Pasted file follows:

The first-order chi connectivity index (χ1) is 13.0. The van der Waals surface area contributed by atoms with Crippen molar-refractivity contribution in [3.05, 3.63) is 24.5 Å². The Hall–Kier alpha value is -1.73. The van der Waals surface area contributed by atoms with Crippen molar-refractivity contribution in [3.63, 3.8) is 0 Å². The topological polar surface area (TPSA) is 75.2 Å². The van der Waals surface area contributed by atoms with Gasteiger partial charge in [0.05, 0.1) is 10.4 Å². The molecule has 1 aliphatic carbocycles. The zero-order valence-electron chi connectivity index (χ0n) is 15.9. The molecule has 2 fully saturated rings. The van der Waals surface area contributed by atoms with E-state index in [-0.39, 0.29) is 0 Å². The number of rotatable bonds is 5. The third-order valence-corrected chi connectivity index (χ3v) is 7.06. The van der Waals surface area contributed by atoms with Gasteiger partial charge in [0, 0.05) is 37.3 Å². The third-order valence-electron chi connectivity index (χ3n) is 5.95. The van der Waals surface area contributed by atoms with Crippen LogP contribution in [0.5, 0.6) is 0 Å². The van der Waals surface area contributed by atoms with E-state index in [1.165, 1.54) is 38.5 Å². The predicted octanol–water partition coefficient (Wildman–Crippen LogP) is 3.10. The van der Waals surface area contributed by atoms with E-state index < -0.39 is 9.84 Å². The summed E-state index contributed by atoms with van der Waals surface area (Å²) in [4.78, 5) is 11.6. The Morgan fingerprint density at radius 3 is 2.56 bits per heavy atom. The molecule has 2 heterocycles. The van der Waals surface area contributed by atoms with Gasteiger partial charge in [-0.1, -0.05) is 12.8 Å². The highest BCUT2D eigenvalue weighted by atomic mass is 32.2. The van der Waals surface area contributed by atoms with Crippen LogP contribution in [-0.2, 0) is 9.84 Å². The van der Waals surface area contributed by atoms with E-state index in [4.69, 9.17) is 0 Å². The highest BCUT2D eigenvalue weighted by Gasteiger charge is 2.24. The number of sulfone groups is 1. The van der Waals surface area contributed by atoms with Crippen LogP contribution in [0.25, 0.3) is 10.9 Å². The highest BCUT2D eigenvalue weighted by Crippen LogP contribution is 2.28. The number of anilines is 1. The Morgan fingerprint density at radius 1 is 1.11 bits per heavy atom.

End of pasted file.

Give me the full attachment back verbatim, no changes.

The first-order chi connectivity index (χ1) is 13.0. The van der Waals surface area contributed by atoms with Crippen molar-refractivity contribution in [3.05, 3.63) is 24.5 Å². The Hall–Kier alpha value is -1.73. The van der Waals surface area contributed by atoms with Crippen molar-refractivity contribution in [3.63, 3.8) is 0 Å². The topological polar surface area (TPSA) is 75.2 Å². The van der Waals surface area contributed by atoms with Gasteiger partial charge in [0.05, 0.1) is 10.4 Å². The molecule has 1 aliphatic carbocycles. The zero-order valence-electron chi connectivity index (χ0n) is 15.9. The molecule has 2 fully saturated rings. The van der Waals surface area contributed by atoms with E-state index in [-0.39, 0.29) is 0 Å². The number of rotatable bonds is 5. The third-order valence-corrected chi connectivity index (χ3v) is 7.06. The van der Waals surface area contributed by atoms with Gasteiger partial charge in [0, 0.05) is 37.3 Å². The third-order valence-electron chi connectivity index (χ3n) is 5.95. The van der Waals surface area contributed by atoms with Crippen LogP contribution in [0.5, 0.6) is 0 Å². The van der Waals surface area contributed by atoms with E-state index in [1.165, 1.54) is 38.5 Å². The predicted octanol–water partition coefficient (Wildman–Crippen LogP) is 3.10. The van der Waals surface area contributed by atoms with E-state index < -0.39 is 9.84 Å². The summed E-state index contributed by atoms with van der Waals surface area (Å²) in [4.78, 5) is 11.6. The Morgan fingerprint density at radius 3 is 2.56 bits per heavy atom. The molecule has 2 heterocycles. The van der Waals surface area contributed by atoms with Gasteiger partial charge in [-0.1, -0.05) is 12.8 Å². The highest BCUT2D eigenvalue weighted by atomic mass is 32.2. The van der Waals surface area contributed by atoms with Crippen LogP contribution in [-0.2, 0) is 9.84 Å². The van der Waals surface area contributed by atoms with E-state index in [4.69, 9.17) is 0 Å². The highest BCUT2D eigenvalue weighted by Gasteiger charge is 2.24. The number of sulfone groups is 1. The van der Waals surface area contributed by atoms with Crippen LogP contribution in [0.25, 0.3) is 10.9 Å². The highest BCUT2D eigenvalue weighted by Crippen LogP contribution is 2.28. The number of anilines is 1. The Morgan fingerprint density at radius 1 is 1.11 bits per heavy atom.